Note: This issue will be a part of my JCICS presentation about Standards of Practice for Adoptive Parents.
A reader of my Watershed post commented, “Maureen, you write: ‘I feel strongly adoptive parents should not write about their children’s confidential stories …’ But this post feels quite supportive [of that behavior]. I hope you will clarify in a future post.”
I indeed feel strongly that adoptive parents should not write about about their children’s confidential stories, unless their children are old enough to genuinely give permission (after 18, say). And my post was indeed quite supportive of the Watershed blogger’s post, which included a bit of her child’s confidential story. Here’s why.
Consider some history. An adopted child’s past was pretty open during the Orphan Train times from the 1850’s to the 1930’s.
Orphan Train illustration
From around the 1940’s on, adoptive parents were counseled to tell their children that they were adopted; because of “matching” tactics and other reasons, some did and some didn’t. The Baby Scoop Era in the US and the Magdalene Laundries in Ireland between 1940-1970 negated the feelings and value of women who gave birth outside of marriage, and mostly requested the impossible of them: forget your babies and move on with your lives, with shame and disgrace that you can never talk about.
Transracial adoption (US or international) has made more overt the creation of a family via adoption. Listening to and reading about the experience of tens of thousands of Korean adoptees, many now adults in their 30’s, 40’s and 50’s, has opened my eyes. Many were told one story about about why they were placed for adoption; many have found out the truth was quite different, when they have returned to Korea and dug deep, well beyond slender files handed to them by adoption agencies. Many are now demanding that adoption policy be changed.
International adoptions have declined mightily in recent years, in no small part because of the uncovering of fraud and trafficking. The “uncovering” has been done by US consular officials, by adoptive parents returning to search for information for their young children, and by adult adoptees themselves.
Adoption agencies have been complicit in this, perhaps inadvertently. (Perhaps not. That’s a whole huge, raging discussion for another time.) The voices kept most silent in adoption, including in the fraud and coverups? Consistently, the first/birth families. That’s especially true in international adoption, given distance, language, culture, and economics. All too often, we have relegated them to the status of the Magdalenes and left them far far behind.
As I see it, the Watershed blogger posted information because she is heartbroken about finding the truth about her child’s situation, and grieves for both her child and for the child’s birth mother. The blogger is providing a voice of sorts for the birth mother, who surely is the most marginalized and voiceless of all the people involved In this sad story. We adoptive parents sometimes need to be reminded of the reality of the grief and loss often felt by birth mothers.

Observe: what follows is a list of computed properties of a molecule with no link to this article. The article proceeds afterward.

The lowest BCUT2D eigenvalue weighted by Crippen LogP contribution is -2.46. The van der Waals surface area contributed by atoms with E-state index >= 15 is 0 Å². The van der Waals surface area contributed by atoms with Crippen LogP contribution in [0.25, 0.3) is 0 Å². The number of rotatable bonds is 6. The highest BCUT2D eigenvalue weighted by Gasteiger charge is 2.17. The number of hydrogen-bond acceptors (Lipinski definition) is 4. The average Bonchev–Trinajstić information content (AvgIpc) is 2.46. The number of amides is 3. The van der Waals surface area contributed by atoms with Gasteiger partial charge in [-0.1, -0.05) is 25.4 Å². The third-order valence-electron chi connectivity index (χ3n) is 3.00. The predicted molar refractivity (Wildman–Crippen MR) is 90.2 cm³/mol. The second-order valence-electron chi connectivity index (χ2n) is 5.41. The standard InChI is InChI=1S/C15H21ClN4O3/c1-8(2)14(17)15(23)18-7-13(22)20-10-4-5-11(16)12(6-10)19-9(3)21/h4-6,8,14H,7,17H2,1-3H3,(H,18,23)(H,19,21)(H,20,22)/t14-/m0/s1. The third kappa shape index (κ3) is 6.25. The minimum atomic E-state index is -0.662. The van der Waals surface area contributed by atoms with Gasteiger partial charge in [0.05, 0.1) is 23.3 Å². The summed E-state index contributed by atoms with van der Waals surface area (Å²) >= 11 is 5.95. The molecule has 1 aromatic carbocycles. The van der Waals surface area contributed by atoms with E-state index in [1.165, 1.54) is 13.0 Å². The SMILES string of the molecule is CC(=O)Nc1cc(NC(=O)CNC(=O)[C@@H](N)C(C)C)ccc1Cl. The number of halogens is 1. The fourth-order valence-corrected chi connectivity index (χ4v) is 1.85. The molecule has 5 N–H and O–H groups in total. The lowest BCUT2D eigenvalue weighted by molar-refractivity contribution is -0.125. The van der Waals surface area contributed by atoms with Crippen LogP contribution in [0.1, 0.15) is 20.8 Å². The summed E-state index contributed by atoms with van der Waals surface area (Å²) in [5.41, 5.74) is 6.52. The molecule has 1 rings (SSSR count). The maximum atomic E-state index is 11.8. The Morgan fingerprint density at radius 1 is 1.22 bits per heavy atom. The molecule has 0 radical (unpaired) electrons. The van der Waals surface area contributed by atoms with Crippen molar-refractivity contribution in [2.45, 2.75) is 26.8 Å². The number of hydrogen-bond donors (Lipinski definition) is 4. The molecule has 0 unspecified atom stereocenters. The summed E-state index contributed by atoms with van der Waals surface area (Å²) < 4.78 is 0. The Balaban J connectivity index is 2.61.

Further, my understanding is that the Watershed blogger agonized over the decision to post. She didn’t do it because it’s an interesting story, or because she can make money from it. She acknowledged the possibility that sharing the information may be the wrong choice for her child. Her efforts, I believe, are meant to help her child, and to acknowledge the harsh reality of how her child came to be adopted. She gives an empathetic voice to her child’s mother. And what she’s learned leads her not just to hope, but to demand, that her next adoption will be transparent and ethical.
I stand by my assertion that adoptive parents should not expose their children’s confidential information. I understand some parents see things differently, and respect their right to act as they wish.
But there are degrees of exposure. For example, a recent posting in an ostensibly closed Facebook group features a video that depicts adopted children, accompanied by their adoptive parents, searching in their eastern European village and encountering their “drunk grandmother.” People in the village were vocal about how horrifically the children had been treated by their birth family. The reason given by the adoptive parent for posting was to help other families who might be going through the same things. I don’t see how public denigration of a first/birth family is appropriate, especially by an adoptive parent. The posting—done without the knowledge or consent of the author’s teenage children—certainly doesn’t seem intended to help the children nor the children’s first family.
In any case, I feel that sharing a child’s or birth family’s information should always be done cautiously, respectfully, never casually, and with full awareness and acceptance of the ramifications. I think we should try to look at any posting of a child’s information from the perspective of the child herself in 5, 10, 15, 20 years.
Some adoptive parents post confidential information on the Internet in the course of attempting to get support and access to resources. It’s a sad affirmation of the pitiful state of available post-adoption services. It’s also another reminder of why adoption policies must be overhauled if we are going to provide adequate support for families in crises small and large, and sooner rather than later.